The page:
And the Apple and Samsung news just continues to flow like water. In recent news the Düsseldorf Higher Regional Court (an appeals court) is sticking to a preliminary injunction against the Galaxy Tab 10.1 and also states that the Galaxy Tab 8.9 may be in jeopardy of violating similar patents. However, unlike the original file claim, the appeals court is basing this conclusion on a violation of a German unfair competition law, Gesetz gegen den unlauteren Wettbewerb, UWG (you’re going to have rely on Google Translate for that one folks). And the lower court’s ruling was based on a “Community Design” which is equivocation to a U.S. design patent. We initially saw the injunction issued in early August of last year where in the following September it was upheld and quickly appealed by Samsung to the Düsseldorf Higher Regional Court.
Florian Mueller of FOSS Patents summarises todays decision by the court and offers his unique perspective:
Apple can’t replicate the German decision in other countries since German unfair competition law is pretty unique. A win based on an EU-wide design right would have been strategically more valuable to Apple. Even though Samsung formally lost its appeal because the preliminary injunction remains in force, it succeeded in defeating Apple’s design right.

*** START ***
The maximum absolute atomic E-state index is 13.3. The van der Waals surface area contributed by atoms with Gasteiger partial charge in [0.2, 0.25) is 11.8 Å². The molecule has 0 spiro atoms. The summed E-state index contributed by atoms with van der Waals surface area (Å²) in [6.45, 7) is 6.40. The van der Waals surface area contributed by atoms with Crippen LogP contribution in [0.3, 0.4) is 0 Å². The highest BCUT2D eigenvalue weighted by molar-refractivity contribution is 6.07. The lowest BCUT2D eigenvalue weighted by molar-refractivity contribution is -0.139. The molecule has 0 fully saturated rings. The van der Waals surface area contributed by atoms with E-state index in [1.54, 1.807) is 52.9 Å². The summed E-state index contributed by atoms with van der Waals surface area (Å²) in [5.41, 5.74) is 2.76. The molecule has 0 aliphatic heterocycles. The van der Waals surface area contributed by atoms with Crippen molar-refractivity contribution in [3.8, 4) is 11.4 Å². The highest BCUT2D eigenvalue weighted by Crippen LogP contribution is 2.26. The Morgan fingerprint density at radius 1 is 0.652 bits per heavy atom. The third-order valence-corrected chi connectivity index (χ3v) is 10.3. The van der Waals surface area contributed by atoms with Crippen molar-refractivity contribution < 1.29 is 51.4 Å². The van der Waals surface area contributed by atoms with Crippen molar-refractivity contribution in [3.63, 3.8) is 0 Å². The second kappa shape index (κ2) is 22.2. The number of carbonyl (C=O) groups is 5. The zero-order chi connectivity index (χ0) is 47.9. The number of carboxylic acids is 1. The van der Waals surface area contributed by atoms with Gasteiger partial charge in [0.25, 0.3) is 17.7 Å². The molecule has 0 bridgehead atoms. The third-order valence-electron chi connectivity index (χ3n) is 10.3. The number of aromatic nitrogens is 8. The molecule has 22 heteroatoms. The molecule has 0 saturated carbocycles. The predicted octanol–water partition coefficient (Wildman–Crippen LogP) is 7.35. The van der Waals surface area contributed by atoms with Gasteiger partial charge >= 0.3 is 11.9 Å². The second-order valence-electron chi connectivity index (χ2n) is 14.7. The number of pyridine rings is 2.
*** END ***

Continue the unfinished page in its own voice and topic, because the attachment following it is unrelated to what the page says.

A couple of months ago, Samsung launched a modified version of the Galaxy Tab 10.1, named 10.1N, in Germany. In late November 2011, Apple requested a preliminary injunction against the 10.1N. For now, the 10.1N is still on sale. The Düsseldorf Regional Court held a hearing the week before Christmas and will announce a decision on February 9, 2012. The fact that Apple won today doesn’t necessarily mean that it will succeed against the 10.1N. If Samsung is allowed to continue to sell the 10.1N, the commercial relevance of today’s appellate decision is next to nil.
While today’s decision was made by an appeals court, we are still talking about fast-track proceedings triggered by a request for a preliminary injunction (and an appeal against one). All those decisions are preliminary, and what matters most is the full-blown main proceeding in which Apple’s design-related claims against a total of 15 Samsung products are at issue. It’s too early to tell what the outcome of that case will be.
In my opinion, the strategic value of those design-related lawsuits is relatively low. Preliminary injunctions based on such claims can have a temporary disruptive effect, but the world-spanning dispute between Apple and Samsung primarily hinges on the outcome of the parties’ technical patent infringement claims against each other. The first two patent infringement lawsuits Samsung brought against Apple in Germany have been dismissed. Decisions on Apple’s related claims will come down in the coming months.
I don’t know about you but I’m getting a little annoyed with these proceedings. It’s getting more and more difficult on a daily basis for manufacturers to stay out of Apple’s cross-hairs. Feel free to leave your thoughts or rants in the comments below.
If you’ve missed any of our previous coverage regarding Samsung and Apple’s battles as well as Apple vs everyone else, check out our coverage below.